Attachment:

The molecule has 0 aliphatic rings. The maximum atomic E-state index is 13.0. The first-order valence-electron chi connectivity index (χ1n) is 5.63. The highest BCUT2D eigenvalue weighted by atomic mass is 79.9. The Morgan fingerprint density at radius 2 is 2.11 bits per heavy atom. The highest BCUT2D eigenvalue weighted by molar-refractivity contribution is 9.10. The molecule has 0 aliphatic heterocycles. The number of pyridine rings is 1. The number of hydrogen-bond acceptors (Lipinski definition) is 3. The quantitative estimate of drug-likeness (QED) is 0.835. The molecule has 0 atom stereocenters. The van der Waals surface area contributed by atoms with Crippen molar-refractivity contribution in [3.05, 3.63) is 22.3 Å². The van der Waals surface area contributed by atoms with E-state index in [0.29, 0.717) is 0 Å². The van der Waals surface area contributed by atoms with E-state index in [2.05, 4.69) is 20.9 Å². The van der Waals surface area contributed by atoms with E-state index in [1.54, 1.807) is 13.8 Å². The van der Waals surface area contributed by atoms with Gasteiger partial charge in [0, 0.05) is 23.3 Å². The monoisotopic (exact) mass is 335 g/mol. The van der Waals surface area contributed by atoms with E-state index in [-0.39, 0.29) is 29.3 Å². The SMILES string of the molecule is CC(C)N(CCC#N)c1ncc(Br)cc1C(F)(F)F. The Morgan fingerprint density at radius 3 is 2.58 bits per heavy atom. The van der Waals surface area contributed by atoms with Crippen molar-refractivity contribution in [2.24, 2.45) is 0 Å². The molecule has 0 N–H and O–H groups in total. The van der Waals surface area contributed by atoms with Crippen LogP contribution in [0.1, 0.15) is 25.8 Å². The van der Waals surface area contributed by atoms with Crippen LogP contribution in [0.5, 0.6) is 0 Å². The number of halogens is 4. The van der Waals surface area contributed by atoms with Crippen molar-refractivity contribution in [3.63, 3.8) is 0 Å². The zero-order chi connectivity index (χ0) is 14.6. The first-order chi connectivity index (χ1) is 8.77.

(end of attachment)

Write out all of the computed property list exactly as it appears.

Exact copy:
The molecule has 0 aliphatic rings. The maximum atomic E-state index is 13.0. The first-order valence-electron chi connectivity index (χ1n) is 5.63. The highest BCUT2D eigenvalue weighted by atomic mass is 79.9. The Morgan fingerprint density at radius 2 is 2.11 bits per heavy atom. The highest BCUT2D eigenvalue weighted by molar-refractivity contribution is 9.10. The molecule has 0 aliphatic heterocycles. The number of pyridine rings is 1. The number of hydrogen-bond acceptors (Lipinski definition) is 3. The quantitative estimate of drug-likeness (QED) is 0.835. The molecule has 0 atom stereocenters. The van der Waals surface area contributed by atoms with Crippen molar-refractivity contribution in [3.05, 3.63) is 22.3 Å². The van der Waals surface area contributed by atoms with E-state index in [0.29, 0.717) is 0 Å². The van der Waals surface area contributed by atoms with E-state index in [2.05, 4.69) is 20.9 Å². The van der Waals surface area contributed by atoms with E-state index in [1.54, 1.807) is 13.8 Å². The van der Waals surface area contributed by atoms with Gasteiger partial charge in [0, 0.05) is 23.3 Å². The monoisotopic (exact) mass is 335 g/mol. The van der Waals surface area contributed by atoms with E-state index in [-0.39, 0.29) is 29.3 Å². The SMILES string of the molecule is CC(C)N(CCC#N)c1ncc(Br)cc1C(F)(F)F. The Morgan fingerprint density at radius 3 is 2.58 bits per heavy atom. The van der Waals surface area contributed by atoms with Crippen molar-refractivity contribution in [2.24, 2.45) is 0 Å². The molecule has 0 N–H and O–H groups in total. The van der Waals surface area contributed by atoms with Crippen LogP contribution in [0.1, 0.15) is 25.8 Å². The van der Waals surface area contributed by atoms with Crippen LogP contribution in [0.5, 0.6) is 0 Å². The number of halogens is 4. The van der Waals surface area contributed by atoms with Crippen molar-refractivity contribution in [3.63, 3.8) is 0 Å². The zero-order chi connectivity index (χ0) is 14.6. The first-order chi connectivity index (χ1) is 8.77.